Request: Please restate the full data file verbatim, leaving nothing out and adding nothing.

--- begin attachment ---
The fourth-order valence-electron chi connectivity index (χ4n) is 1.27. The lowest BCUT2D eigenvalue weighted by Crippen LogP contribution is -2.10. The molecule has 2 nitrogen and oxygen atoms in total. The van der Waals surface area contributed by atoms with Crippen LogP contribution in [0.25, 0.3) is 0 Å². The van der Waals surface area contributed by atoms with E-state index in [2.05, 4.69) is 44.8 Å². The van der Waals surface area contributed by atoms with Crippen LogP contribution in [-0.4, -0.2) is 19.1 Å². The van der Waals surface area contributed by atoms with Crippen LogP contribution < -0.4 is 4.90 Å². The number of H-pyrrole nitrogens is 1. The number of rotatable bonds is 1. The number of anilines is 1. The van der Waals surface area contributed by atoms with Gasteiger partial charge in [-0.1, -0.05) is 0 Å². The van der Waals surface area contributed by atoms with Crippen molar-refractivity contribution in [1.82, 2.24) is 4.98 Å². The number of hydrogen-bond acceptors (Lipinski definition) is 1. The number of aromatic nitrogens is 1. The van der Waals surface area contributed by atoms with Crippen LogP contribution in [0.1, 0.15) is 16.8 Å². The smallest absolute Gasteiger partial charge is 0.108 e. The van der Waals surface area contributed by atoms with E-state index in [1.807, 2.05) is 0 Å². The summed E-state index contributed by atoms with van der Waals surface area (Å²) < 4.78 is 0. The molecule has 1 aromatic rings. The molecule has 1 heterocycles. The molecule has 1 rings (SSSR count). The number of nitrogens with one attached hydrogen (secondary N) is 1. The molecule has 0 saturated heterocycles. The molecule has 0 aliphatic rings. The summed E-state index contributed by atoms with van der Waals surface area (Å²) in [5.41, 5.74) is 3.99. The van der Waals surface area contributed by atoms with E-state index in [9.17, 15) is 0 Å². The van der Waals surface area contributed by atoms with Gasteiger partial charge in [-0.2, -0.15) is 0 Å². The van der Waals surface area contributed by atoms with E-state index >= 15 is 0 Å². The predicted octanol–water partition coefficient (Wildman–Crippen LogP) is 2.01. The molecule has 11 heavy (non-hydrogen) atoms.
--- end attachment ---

The fourth-order valence-electron chi connectivity index (χ4n) is 1.27. The lowest BCUT2D eigenvalue weighted by Crippen LogP contribution is -2.10. The molecule has 2 nitrogen and oxygen atoms in total. The van der Waals surface area contributed by atoms with Crippen LogP contribution in [0.25, 0.3) is 0 Å². The van der Waals surface area contributed by atoms with E-state index in [2.05, 4.69) is 44.8 Å². The van der Waals surface area contributed by atoms with Crippen LogP contribution in [-0.4, -0.2) is 19.1 Å². The van der Waals surface area contributed by atoms with Crippen LogP contribution < -0.4 is 4.90 Å². The number of H-pyrrole nitrogens is 1. The number of rotatable bonds is 1. The number of anilines is 1. The van der Waals surface area contributed by atoms with Gasteiger partial charge in [-0.1, -0.05) is 0 Å². The van der Waals surface area contributed by atoms with Crippen molar-refractivity contribution in [1.82, 2.24) is 4.98 Å². The number of hydrogen-bond acceptors (Lipinski definition) is 1. The number of aromatic nitrogens is 1. The van der Waals surface area contributed by atoms with Crippen LogP contribution in [0.1, 0.15) is 16.8 Å². The smallest absolute Gasteiger partial charge is 0.108 e. The van der Waals surface area contributed by atoms with E-state index in [1.807, 2.05) is 0 Å². The summed E-state index contributed by atoms with van der Waals surface area (Å²) < 4.78 is 0. The molecule has 1 aromatic rings. The molecule has 1 heterocycles. The molecule has 1 rings (SSSR count). The number of nitrogens with one attached hydrogen (secondary N) is 1. The molecule has 0 saturated heterocycles. The molecule has 0 aliphatic rings. The summed E-state index contributed by atoms with van der Waals surface area (Å²) in [5.41, 5.74) is 3.99. The van der Waals surface area contributed by atoms with E-state index in [9.17, 15) is 0 Å². The van der Waals surface area contributed by atoms with Gasteiger partial charge in [-0.2, -0.15) is 0 Å². The van der Waals surface area contributed by atoms with E-state index >= 15 is 0 Å². The predicted octanol–water partition coefficient (Wildman–Crippen LogP) is 2.01. The molecule has 11 heavy (non-hydrogen) atoms.